where G l e a k is leakage moisture flow, G d i f f is diffusion moisture flow, G v e n t is moisture flow through ventilation, G b u f f is moisture flow to buffer and G d r a i n is the resulting drainage moisture flow. Built-in moisture can be simulated by assigning buffered water at time = 0. The details of the simplified model are shown in detail in Appendix A. Monte Carlo methods have proven to be suitable for the time-dependent, nonlinear nature of hygrothermal performance of the building envelope. Input data for simulations are determined, and relevant parameters are given as probability density functions. Simulations were run until an adequate convergence was reached. Monte Carlo methods use a high number of simulations with randomised input parameters creating a probability function for the overall performance. Thus, the uncertainties and sensitivity of the results can be analysed. Increasing the number of randomised simulations, the accuracy of simulations can be increased. Input data were determined using literature, suppliers’ information, and expert judgements. An expert assessment of anticipated change of conditions in comparison to the traditional solution was used as a starting point when identifying relevant input data.

4.2.1. Climate Data

The outdoor climate was represented by a data set of synthetic hourly climate data for Gothenburg according to [27,28]. Climate data were based on an intermediate climate change scenario (RCP4.5). Although the lifespan of the joint sealing tape was 10 years in the EAD, or in the range of 25 years according to an expert group, the lifespan of a building is often set to 50 or 100 years and, thus, the building will have to be resilient to future climate, and climate data for 90 years were used: 2006–2095. Yearly mean values of climate data are given in Table 5. Driving rain on facade was calculated based on ISO 15927-3 [29]. As less than 0.5% occurs at temperatures below 0 °C, the effects of snow were neglected. Facades facing south to southwest can be expected to be the most exposed to driving rain in Gothenburg. Mean wind speed and, thus, driving rain, was significantly higher than for normalised years, e.g., climate data provided for the location in the commonly used WUFI program [30] had a mean wind speed of 2.97 m/s. However, wind speeds and wind directions used were well in line with meteorological observations at two stations in Gothenburg (4.1–4.4 m/s) with south, south west or west as dominating wind directions as given in [31]. Based on Table 5 and Figure 6a, the south facing facade was identified as the most exposed. The corresponding relation between precipitation and driving rain is shown in Figure 6b.
Pressure difference on wall. The pressure difference over the building envelope can also be estimated from the available climate data. Climate data can be used to study anticipated pressure on the facade. The correction term for wind speed, k × z a was set to 1.01 for the building, while the form factor for wind pressure over the building envelope, C p C pi , was set to 0.7–(−0.3) [32]. Only positive pressure was denoted.
Δ P w = ( C p C pi ) × ρ a × ( cos ( θ w i n d θ w a l l ) × v m × k × z a ) 2 2   ( Pa )
Most of the time, the expected pressure over the building envelope on the studied facade was low compared to water tightness tests [12] (Figure 7). However, using hourly values probably underestimate the wind pressure by excluding gusts, where historical data for Gothenburg (SMHI Göteborg A 1995–2021 [33]) showed that the mean hourly maximum wind speed was 2.1 times the hourly value, and this ratio was used to simulate pulsating pressure. Furthermore, the pressure distribution over the building envelope (inside to outside) was unknown, and at least some of the pressure difference can be expected to be located to inner parts of the wall. For a precast concrete sandwich facade, the overall airtightness is usually quite good, where the two panels within the wall can be assumed to be more airtight.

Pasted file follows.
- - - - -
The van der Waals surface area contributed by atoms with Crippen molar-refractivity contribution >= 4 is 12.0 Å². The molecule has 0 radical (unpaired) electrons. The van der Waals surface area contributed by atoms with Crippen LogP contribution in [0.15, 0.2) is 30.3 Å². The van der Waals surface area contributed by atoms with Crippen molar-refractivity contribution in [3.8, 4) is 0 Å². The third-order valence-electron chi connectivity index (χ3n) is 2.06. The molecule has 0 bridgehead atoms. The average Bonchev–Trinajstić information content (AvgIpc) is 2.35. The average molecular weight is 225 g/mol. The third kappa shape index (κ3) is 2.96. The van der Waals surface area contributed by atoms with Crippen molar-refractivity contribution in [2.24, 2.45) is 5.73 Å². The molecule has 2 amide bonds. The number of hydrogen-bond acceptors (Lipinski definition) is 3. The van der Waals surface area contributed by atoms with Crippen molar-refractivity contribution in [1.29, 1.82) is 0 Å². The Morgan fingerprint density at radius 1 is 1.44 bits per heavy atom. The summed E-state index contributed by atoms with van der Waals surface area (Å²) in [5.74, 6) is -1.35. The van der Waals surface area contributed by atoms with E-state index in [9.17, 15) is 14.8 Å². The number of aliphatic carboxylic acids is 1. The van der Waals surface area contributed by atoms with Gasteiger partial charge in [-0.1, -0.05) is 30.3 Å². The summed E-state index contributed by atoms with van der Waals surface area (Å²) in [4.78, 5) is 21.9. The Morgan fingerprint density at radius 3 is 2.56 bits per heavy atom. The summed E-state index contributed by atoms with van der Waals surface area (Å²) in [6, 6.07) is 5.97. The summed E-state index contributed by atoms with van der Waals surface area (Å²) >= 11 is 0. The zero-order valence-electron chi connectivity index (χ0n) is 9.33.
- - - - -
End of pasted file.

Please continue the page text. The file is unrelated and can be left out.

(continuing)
Penetration of water into the construction through imperfections can be expected to have a high impact on the moisture conditions in the wall. In hygrothermal calculations, this parameter is often set to 1% of the driving rain on the facade as suggested in, for example, [34], independent of type of facade. In [35], field and laboratory measurements suggested a value between 0.5% and 2% of water on the facade influenced by the geometry of imperfections. However, there is a significant lack of knowledge on coupling climatic conditions to pressure on building facades, pressure distribution over the building envelope and the impact of detailing. To explore the impact of driving rain for precast concrete sandwich panels, recent laboratory tests on water penetration [19] have been used. In this study, the potential of rain intrusion in precast concrete walls using joint sealing tape was explored. Two setups (3 × 3 m) of, respectively, seven concrete panels using two different sealing methods in joints were used to test the resistance to driving rain using pulsating pressure up to 600 Pa according to [12] (Figure 8). Joints were installed according to best practice by skilled workers. Leakages were studied both visually and by measuring water intrusion in different identified leakage points, with and without arranged deficiencies, such as cracks and small holes simulating poor workmanship or weathering. The studied leakage point is denoted A19.